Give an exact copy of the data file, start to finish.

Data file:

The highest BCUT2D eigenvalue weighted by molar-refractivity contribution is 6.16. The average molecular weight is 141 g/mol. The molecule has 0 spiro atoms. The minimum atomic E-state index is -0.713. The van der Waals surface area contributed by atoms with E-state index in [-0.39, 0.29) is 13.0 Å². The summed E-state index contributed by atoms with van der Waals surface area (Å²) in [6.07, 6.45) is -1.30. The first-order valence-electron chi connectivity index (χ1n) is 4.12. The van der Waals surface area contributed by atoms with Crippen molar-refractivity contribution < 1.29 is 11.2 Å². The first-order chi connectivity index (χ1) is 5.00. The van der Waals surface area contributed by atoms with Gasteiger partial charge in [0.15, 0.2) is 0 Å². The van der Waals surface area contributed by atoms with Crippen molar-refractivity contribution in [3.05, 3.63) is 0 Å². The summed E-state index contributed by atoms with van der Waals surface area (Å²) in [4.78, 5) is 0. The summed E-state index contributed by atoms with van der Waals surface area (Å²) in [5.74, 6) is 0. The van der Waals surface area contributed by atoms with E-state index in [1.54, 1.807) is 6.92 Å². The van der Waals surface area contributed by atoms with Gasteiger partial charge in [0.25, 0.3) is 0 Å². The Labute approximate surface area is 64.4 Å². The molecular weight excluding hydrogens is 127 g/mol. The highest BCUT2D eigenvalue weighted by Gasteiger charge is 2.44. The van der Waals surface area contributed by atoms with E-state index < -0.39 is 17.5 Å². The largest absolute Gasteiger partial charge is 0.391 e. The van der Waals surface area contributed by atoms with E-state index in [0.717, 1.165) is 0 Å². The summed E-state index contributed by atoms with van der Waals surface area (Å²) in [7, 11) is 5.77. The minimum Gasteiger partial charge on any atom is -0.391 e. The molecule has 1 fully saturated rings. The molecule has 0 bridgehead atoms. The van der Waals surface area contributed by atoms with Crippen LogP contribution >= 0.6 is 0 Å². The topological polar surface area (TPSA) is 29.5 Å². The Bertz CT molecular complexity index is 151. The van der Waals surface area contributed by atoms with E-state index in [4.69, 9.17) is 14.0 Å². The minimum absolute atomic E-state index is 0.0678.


The highest BCUT2D eigenvalue weighted by molar-refractivity contribution is 6.16. The average molecular weight is 141 g/mol. The molecule has 0 spiro atoms. The minimum atomic E-state index is -0.713. The van der Waals surface area contributed by atoms with E-state index in [-0.39, 0.29) is 13.0 Å². The summed E-state index contributed by atoms with van der Waals surface area (Å²) in [6.07, 6.45) is -1.30. The first-order valence-electron chi connectivity index (χ1n) is 4.12. The van der Waals surface area contributed by atoms with Crippen molar-refractivity contribution < 1.29 is 11.2 Å². The first-order chi connectivity index (χ1) is 5.00. The van der Waals surface area contributed by atoms with Gasteiger partial charge in [0.15, 0.2) is 0 Å². The van der Waals surface area contributed by atoms with Crippen molar-refractivity contribution in [3.05, 3.63) is 0 Å². The summed E-state index contributed by atoms with van der Waals surface area (Å²) in [4.78, 5) is 0. The summed E-state index contributed by atoms with van der Waals surface area (Å²) in [5.74, 6) is 0. The van der Waals surface area contributed by atoms with E-state index in [1.54, 1.807) is 6.92 Å². The van der Waals surface area contributed by atoms with Gasteiger partial charge in [0.25, 0.3) is 0 Å². The Labute approximate surface area is 64.4 Å². The molecular weight excluding hydrogens is 127 g/mol. The highest BCUT2D eigenvalue weighted by Gasteiger charge is 2.44. The van der Waals surface area contributed by atoms with E-state index < -0.39 is 17.5 Å². The largest absolute Gasteiger partial charge is 0.391 e. The van der Waals surface area contributed by atoms with E-state index in [0.717, 1.165) is 0 Å². The summed E-state index contributed by atoms with van der Waals surface area (Å²) in [7, 11) is 5.77. The minimum Gasteiger partial charge on any atom is -0.391 e. The molecule has 1 fully saturated rings. The molecule has 0 bridgehead atoms. The van der Waals surface area contributed by atoms with Crippen LogP contribution >= 0.6 is 0 Å². The topological polar surface area (TPSA) is 29.5 Å². The Bertz CT molecular complexity index is 151. The van der Waals surface area contributed by atoms with E-state index in [4.69, 9.17) is 14.0 Å². The minimum absolute atomic E-state index is 0.0678.